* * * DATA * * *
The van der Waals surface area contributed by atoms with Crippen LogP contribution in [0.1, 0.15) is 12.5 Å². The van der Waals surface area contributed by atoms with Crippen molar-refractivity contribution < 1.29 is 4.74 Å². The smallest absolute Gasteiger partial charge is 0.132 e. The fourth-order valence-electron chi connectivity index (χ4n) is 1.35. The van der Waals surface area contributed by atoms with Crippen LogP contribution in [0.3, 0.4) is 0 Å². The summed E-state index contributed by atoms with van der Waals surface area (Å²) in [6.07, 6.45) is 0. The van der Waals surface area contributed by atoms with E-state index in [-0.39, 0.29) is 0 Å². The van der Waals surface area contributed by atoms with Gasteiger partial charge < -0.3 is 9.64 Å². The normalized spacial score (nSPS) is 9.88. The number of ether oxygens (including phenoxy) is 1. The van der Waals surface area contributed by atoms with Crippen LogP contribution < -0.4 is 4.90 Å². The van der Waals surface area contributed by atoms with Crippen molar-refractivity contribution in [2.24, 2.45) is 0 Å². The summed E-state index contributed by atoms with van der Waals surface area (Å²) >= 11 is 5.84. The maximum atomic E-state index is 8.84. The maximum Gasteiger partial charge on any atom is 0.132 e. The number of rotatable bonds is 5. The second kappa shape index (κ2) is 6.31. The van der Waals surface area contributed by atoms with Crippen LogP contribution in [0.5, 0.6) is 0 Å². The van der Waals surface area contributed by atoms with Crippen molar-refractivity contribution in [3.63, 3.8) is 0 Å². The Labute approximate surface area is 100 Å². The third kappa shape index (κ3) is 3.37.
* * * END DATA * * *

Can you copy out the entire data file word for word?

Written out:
The van der Waals surface area contributed by atoms with Crippen LogP contribution in [0.1, 0.15) is 12.5 Å². The van der Waals surface area contributed by atoms with Crippen molar-refractivity contribution < 1.29 is 4.74 Å². The smallest absolute Gasteiger partial charge is 0.132 e. The fourth-order valence-electron chi connectivity index (χ4n) is 1.35. The van der Waals surface area contributed by atoms with Crippen LogP contribution in [0.3, 0.4) is 0 Å². The summed E-state index contributed by atoms with van der Waals surface area (Å²) in [6.07, 6.45) is 0. The van der Waals surface area contributed by atoms with E-state index in [-0.39, 0.29) is 0 Å². The van der Waals surface area contributed by atoms with Gasteiger partial charge < -0.3 is 9.64 Å². The normalized spacial score (nSPS) is 9.88. The number of ether oxygens (including phenoxy) is 1. The van der Waals surface area contributed by atoms with Crippen LogP contribution < -0.4 is 4.90 Å². The van der Waals surface area contributed by atoms with Crippen molar-refractivity contribution in [2.24, 2.45) is 0 Å². The summed E-state index contributed by atoms with van der Waals surface area (Å²) >= 11 is 5.84. The maximum atomic E-state index is 8.84. The maximum Gasteiger partial charge on any atom is 0.132 e. The number of rotatable bonds is 5. The second kappa shape index (κ2) is 6.31. The van der Waals surface area contributed by atoms with Crippen LogP contribution in [0.5, 0.6) is 0 Å². The van der Waals surface area contributed by atoms with Crippen molar-refractivity contribution in [3.63, 3.8) is 0 Å². The Labute approximate surface area is 100 Å². The third kappa shape index (κ3) is 3.37.